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RADX Promotes Genome Stability and Modulates Chemosensitivity by Regulating RAD51 at Replication Forks.

Molecular cell | Aug 3, 2017

RAD51 promotes homology-directed repair (HDR), replication fork reversal, and stalled fork protection. Defects in these functions cause genomic instability and tumorigenesis but also generate hypersensitivity to cancer therapeutics. Here we describe the identification of RADX as an RPA-like, single-strand DNA binding protein. RADX is recruited to replication forks, where it prevents fork collapse by regulating RAD51. When RADX is inactivated, excessive RAD51 activity slows replication elongation and causes double-strand breaks. In cancer cells lacking BRCA2, RADX deletion restores fork protection without restoring HDR. Furthermore, RADX inactivation confers chemotherapy and PARP inhibitor resistance to cancer cells with reduced BRCA2/RAD51 pathway function. By antagonizing RAD51 at forks, RADX allows cells to maintain a high capacity for HDR while ensuring that replication functions of RAD51 are properly regulated. Thus, RADX is essential to achieve the proper balance of RAD51 activity to maintain genome stability.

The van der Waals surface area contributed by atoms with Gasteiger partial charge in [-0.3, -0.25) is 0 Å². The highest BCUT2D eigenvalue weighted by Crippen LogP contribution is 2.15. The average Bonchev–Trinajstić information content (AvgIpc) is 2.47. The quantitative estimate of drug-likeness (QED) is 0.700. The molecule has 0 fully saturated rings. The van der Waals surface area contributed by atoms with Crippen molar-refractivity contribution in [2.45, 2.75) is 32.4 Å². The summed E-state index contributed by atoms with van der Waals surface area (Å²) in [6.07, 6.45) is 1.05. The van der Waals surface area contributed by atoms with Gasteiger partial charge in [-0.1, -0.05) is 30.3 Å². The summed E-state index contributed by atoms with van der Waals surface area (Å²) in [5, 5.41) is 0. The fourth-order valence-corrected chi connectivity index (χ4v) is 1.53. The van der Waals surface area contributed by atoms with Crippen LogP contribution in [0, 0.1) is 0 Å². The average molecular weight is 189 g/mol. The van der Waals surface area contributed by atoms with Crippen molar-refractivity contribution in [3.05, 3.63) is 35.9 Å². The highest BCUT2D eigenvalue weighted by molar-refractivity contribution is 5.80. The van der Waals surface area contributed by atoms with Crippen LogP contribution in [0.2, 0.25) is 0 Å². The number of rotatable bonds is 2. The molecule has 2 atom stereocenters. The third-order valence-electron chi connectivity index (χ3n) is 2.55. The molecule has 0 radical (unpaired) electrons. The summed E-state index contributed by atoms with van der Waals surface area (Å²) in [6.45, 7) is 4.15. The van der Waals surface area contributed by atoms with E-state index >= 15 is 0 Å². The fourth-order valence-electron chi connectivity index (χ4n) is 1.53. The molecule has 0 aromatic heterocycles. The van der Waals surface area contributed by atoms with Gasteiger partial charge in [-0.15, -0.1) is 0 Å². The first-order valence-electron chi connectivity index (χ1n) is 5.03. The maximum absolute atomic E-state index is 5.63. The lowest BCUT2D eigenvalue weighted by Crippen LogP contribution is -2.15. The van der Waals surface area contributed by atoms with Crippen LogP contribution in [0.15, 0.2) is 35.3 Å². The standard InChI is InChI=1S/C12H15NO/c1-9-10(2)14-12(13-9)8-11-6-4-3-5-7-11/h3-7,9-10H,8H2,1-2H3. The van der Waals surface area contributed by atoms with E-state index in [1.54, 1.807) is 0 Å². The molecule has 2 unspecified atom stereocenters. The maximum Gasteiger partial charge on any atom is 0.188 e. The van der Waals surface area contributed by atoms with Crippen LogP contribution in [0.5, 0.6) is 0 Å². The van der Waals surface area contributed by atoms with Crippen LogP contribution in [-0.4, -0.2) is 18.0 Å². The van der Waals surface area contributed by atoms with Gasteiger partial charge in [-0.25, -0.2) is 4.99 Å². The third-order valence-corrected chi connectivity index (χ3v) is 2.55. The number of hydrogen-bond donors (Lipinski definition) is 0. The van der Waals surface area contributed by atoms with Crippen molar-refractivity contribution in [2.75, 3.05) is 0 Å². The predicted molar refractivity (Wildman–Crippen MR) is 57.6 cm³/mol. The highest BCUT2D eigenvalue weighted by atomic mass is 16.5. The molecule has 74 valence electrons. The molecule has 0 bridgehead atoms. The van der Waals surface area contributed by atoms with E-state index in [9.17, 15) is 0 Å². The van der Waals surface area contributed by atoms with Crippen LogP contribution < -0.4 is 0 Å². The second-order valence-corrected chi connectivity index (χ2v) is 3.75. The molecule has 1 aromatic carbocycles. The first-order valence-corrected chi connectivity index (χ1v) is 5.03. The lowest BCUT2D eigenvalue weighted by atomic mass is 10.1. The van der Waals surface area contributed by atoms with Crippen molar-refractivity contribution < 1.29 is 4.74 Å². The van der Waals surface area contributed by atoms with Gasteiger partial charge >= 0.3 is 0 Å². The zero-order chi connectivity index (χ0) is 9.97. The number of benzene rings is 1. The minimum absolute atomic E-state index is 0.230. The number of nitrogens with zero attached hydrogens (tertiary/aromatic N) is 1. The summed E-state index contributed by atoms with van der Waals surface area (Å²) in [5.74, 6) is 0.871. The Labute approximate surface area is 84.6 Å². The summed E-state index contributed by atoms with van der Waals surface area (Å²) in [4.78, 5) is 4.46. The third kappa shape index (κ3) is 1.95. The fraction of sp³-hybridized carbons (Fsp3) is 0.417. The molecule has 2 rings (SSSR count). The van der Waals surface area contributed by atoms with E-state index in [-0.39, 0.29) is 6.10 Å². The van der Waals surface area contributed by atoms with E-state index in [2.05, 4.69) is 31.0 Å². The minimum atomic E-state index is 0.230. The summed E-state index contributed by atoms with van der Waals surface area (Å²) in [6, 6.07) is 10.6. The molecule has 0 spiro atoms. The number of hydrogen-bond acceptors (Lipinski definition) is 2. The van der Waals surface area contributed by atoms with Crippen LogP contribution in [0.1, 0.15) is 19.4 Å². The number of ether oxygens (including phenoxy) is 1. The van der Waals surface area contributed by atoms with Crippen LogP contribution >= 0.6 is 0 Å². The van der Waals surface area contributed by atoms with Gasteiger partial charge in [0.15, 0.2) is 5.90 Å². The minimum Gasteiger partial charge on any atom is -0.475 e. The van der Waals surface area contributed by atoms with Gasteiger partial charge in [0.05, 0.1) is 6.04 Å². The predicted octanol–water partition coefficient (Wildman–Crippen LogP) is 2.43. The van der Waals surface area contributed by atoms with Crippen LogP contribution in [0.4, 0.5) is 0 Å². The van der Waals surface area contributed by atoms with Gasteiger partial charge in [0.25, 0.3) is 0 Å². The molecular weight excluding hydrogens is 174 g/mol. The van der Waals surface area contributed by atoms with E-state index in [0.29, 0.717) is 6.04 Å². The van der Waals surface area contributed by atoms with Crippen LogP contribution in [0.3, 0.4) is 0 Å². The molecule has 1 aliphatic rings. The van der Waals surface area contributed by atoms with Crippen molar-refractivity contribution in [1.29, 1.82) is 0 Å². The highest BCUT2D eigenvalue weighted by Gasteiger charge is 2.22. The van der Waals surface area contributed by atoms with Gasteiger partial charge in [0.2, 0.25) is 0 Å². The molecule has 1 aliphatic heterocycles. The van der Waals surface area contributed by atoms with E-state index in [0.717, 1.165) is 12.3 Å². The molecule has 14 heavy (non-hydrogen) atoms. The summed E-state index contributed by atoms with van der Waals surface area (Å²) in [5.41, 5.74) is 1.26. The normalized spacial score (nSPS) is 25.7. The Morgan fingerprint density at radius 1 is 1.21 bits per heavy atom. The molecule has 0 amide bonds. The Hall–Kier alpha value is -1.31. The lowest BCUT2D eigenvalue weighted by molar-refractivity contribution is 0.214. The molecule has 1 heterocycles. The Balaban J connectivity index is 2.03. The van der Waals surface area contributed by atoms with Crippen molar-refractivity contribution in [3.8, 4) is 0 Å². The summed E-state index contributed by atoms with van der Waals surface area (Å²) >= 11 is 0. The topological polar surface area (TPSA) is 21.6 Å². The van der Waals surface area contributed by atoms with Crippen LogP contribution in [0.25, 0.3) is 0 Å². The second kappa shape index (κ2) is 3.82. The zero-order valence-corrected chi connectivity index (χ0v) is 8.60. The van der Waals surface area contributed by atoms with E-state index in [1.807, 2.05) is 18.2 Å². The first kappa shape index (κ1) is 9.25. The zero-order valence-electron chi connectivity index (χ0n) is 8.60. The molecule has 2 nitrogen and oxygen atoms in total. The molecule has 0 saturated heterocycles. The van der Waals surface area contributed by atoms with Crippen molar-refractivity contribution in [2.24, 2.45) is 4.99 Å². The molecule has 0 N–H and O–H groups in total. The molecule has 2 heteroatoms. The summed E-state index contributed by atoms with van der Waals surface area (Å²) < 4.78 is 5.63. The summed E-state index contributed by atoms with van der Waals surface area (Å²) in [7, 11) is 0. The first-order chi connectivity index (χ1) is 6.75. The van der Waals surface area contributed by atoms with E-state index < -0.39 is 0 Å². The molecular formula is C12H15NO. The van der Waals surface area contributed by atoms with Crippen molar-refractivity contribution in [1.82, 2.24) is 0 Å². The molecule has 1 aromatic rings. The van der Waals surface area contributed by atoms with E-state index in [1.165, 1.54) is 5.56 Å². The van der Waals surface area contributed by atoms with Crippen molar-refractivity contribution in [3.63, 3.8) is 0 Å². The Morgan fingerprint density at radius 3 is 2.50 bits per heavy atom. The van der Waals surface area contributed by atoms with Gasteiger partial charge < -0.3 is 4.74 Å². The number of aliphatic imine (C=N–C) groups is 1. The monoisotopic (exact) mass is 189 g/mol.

Pubmed ID: 28735897 RIS Download

Mesh terms: A549 Cells | Animals | BRCA2 Protein | CRISPR-Cas Systems | DNA Breaks, Double-Stranded | DNA Repair | DNA, Neoplasm | Dose-Response Relationship, Drug | Drug Resistance, Neoplasm | Gene Expression Regulation, Neoplastic | Genomic Instability | HEK293 Cells | Humans | Mice | Models, Molecular | Mutation | Neoplasms | Poly(ADP-ribose) Polymerase Inhibitors | Protein Binding | RNA Interference | Rad51 Recombinase | Replication Origin | Transfection

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